Controversial Hong Kong security law passed by China -- here's what you need to know
Amid fears the legislation will crush Hong Kong's rights and freedoms, prominent pro-democracy activist Joshua Wong said he would quit his Demosisto group. The controversial law pushes Beijing further along a collision course with the US, Britain and other Western governments.
China's Parliament passed a controversial national security legislation for Hong Kong on Tuesday, deepening fears for the city's freedoms and setting the stage for the most radical changes to the former British colony's way of life since it returned to Chinese rule almost exactly 23 years ago.
Beijing says that law is aimed to prohibit acts of secession, subversion, terrorism and collusion with foreign forces to endanger national security, despite global opposition to the move.
State media is expected to publish details of the law - which comes in response to last year's often-violent pro-democracy protests in the city - later on Tuesday.
The heaviest penalty that can be imposed in China's new national security law for Hong Kong is life imprisonment, the editor in chief of the Global Times newspaper said on Tuesday, citing people who have seen the draft of the law.
Hu Xijin said on Twitter that official information on the new legislation, which he says was passed by "China's top legislature" earlier, will be released later in the day. He gave no further details, such as what crimes could lead to a life sentence under the law.
The Global Times is published by the People's Daily, the official newspaper of China's ruling Communist Party.
PRO-DEMOCRACY ACTIVIST JOSHUA WONG TO QUIT PARTY POLITICS
Amid fears the legislation will crush the global financial hub's rights and freedoms, prominent pro-democracy activist Joshua Wong said he would quit his Demosisto group. "It marks the end of Hong Kong that the world knew before," Wong said on Twitter.
Wong has said he would be a "prime target" of Beijing's national security law. He has rallied support for Hong Kong's pro-democracy movement overseas, in particular in the United States, drawing the wrath of Beijing, which says he is a "black hand" of foreign forces.
I hereby declare withdrawing from Demosisto...— Joshua Wong 黃之鋒 ???? (@joshuawongcf) June 30, 2020
If my voice will not be heard soon, I hope that the international community will continue to speak up for Hong Kong and step up concrete efforts to defend our last bit of freedom. pic.twitter.com/BIGD5tgriF
"If my voice will not be heard soon, I hope that the international community will continue to speak up for Hong Kong and step up concrete efforts to defend our last bit of freedom," Wong said on his Twitter feed.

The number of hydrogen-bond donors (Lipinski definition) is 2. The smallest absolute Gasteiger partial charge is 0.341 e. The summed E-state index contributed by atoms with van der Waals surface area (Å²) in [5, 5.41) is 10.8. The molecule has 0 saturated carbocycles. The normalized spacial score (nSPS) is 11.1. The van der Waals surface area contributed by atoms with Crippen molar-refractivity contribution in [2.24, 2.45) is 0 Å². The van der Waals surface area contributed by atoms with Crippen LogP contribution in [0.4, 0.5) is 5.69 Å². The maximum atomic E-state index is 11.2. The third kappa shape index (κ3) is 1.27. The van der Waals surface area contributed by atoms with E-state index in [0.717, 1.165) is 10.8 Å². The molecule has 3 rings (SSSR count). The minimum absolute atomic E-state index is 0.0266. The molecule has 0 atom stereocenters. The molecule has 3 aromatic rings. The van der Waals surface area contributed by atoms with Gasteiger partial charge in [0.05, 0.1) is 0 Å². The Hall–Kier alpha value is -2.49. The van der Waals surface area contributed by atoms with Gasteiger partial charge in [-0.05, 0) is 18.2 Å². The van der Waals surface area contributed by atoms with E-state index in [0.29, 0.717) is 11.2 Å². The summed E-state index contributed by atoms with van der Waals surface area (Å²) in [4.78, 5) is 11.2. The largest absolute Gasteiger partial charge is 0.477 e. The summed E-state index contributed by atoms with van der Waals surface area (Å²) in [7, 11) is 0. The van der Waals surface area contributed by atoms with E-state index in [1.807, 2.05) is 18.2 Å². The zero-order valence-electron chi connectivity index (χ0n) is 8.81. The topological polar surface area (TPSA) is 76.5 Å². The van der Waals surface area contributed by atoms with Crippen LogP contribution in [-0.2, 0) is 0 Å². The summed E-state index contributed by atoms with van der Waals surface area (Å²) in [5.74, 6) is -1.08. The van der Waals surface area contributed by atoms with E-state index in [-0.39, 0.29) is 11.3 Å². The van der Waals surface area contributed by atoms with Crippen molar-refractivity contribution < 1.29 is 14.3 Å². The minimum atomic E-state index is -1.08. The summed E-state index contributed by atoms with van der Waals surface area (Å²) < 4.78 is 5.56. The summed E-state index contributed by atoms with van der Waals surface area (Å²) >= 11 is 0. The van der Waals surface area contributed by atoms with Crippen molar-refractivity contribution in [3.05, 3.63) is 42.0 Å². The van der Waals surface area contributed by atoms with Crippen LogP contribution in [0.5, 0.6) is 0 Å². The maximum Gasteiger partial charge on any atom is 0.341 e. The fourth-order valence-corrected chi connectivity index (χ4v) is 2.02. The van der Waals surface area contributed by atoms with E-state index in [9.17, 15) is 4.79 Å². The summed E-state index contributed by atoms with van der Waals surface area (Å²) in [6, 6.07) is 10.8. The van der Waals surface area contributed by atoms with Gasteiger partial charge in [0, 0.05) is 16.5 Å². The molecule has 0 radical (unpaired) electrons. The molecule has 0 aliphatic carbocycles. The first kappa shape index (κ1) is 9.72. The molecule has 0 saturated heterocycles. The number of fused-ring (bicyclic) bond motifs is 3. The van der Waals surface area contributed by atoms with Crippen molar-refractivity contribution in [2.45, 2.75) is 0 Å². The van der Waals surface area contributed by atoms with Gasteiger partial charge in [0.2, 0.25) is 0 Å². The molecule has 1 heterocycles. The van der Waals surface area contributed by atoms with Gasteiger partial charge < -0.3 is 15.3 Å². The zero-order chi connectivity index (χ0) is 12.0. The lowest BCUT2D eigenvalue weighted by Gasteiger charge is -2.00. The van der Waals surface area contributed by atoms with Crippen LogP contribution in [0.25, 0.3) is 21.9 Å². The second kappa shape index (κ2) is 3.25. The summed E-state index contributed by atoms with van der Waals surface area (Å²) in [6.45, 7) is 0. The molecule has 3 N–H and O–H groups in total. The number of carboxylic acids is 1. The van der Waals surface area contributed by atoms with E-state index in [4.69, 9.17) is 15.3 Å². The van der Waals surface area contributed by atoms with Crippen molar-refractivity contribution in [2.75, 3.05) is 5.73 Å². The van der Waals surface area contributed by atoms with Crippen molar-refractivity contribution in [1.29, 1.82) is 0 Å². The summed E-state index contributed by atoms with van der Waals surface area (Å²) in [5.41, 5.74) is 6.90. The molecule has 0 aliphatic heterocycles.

Demosisto members Nathan Law and Agnes Chow also said they were stepping down from the group. "The struggle of Hong Kong people will not stop, it will only continue with a more determined attitude," Law said in a Facebook post.
GLOBAL OPPOSITION TO HONG KONG SECURITY LAW
The legislation pushes Beijing further along a collision course with the US, Britain and other Western governments, which have said it erodes the high degree of autonomy the city was granted at its July 1, 1997, handover.
The US began eliminating Hong Kong's special status under American law on Monday, halting defence exports and restricting the territory's access to high technology products.
Hong Kong leader Carrie Lam said it was not appropriate for her to comment on the legislation as the meeting in Beijing was still going on, but she threw a jibe at the US. "No sort of sanctioning action will ever scare us," Lam said.
Lau Siu-kai, vice-president of a think-tank under the Beijing cabinet's Hong Kong and Macau Affairs Office, told Reuters the internationally criticised law was passed unanimously with 162 votes.
Authorities in Beijing and Hong Kong have repeatedly said the legislation is aimed at a few "troublemakers" and will not affect rights and freedoms, nor investor interests. It comes into force as soon as it is gazetted in Hong Kong, which is seen as imminent.
This month, China's official Xinhua news agency unveiled some of the law's provisions, including that it would supersede existing Hong Kong legislation and that the power of interpretation belongs to China's parliament top committee.
Beijing is expected to set up a national security office in Hong Kong and could also exercise jurisdiction on certain cases. Judges for security cases are expected to be appointed by the city's chief executive.
Senior judges now allocate rosters up through Hong Kong's independent judicial system. It is unclear which specific activities are to be made illegal, how precisely they are defined or what punishment they carry.
Police have banned this year's July 1 rally on the anniversary of the 1997 handover, citing coronavirus restrictions. It is unclear if attending the rally would constitute a national security crime if the law came into force by Wednesday.
South China Morning Post, citing "police insiders", said about 4,000 officers will be on stand-by on Wednesday to handle any unrest if people defy the ban.
Hong Kong is one of many developing conflicts between China and the US, on top of trade, the South China Sea and the coronavirus pandemic. Britain has said the security law would violate China's international obligations and its handover agreement. A Japanese official said that if China had passed the law, it was "regrettable".
Democratically ruled and Chinese-claimed Taiwan said it "strongly condemns" the legislation, while the European Union said it could take China to the International Court of Justice in The Hague over it.
Rights group Amnesty International called the law "a weapon of repression to be used against government critics" and describes it as "the greatest threat to human rights in the city's recent history".